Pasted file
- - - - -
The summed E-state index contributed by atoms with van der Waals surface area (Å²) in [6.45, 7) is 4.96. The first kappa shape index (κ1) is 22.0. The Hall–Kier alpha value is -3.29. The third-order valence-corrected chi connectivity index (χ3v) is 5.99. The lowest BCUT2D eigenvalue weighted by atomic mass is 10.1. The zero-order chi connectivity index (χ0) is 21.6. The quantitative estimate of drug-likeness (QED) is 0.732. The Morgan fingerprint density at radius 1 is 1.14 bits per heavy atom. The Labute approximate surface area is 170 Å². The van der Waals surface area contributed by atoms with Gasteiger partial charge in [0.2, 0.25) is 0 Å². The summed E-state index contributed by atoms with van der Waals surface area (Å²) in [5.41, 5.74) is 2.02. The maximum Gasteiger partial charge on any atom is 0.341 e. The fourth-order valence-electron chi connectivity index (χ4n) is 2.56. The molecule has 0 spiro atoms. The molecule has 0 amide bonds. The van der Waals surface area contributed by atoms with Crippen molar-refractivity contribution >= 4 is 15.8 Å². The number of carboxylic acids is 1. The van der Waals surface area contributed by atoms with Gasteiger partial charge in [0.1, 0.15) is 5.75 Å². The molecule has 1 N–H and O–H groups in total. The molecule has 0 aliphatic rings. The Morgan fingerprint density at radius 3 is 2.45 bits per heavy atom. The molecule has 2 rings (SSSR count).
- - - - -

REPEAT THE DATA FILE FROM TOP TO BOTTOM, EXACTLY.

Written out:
The summed E-state index contributed by atoms with van der Waals surface area (Å²) in [6.45, 7) is 4.96. The first kappa shape index (κ1) is 22.0. The Hall–Kier alpha value is -3.29. The third-order valence-corrected chi connectivity index (χ3v) is 5.99. The lowest BCUT2D eigenvalue weighted by atomic mass is 10.1. The zero-order chi connectivity index (χ0) is 21.6. The quantitative estimate of drug-likeness (QED) is 0.732. The Morgan fingerprint density at radius 1 is 1.14 bits per heavy atom. The Labute approximate surface area is 170 Å². The van der Waals surface area contributed by atoms with Gasteiger partial charge in [0.2, 0.25) is 0 Å². The summed E-state index contributed by atoms with van der Waals surface area (Å²) in [5.41, 5.74) is 2.02. The maximum Gasteiger partial charge on any atom is 0.341 e. The fourth-order valence-electron chi connectivity index (χ4n) is 2.56. The molecule has 0 spiro atoms. The molecule has 0 amide bonds. The van der Waals surface area contributed by atoms with Crippen molar-refractivity contribution >= 4 is 15.8 Å². The number of carboxylic acids is 1. The van der Waals surface area contributed by atoms with Gasteiger partial charge in [0.1, 0.15) is 5.75 Å². The molecule has 1 N–H and O–H groups in total. The molecule has 0 aliphatic rings. The Morgan fingerprint density at radius 3 is 2.45 bits per heavy atom. The molecule has 2 rings (SSSR count).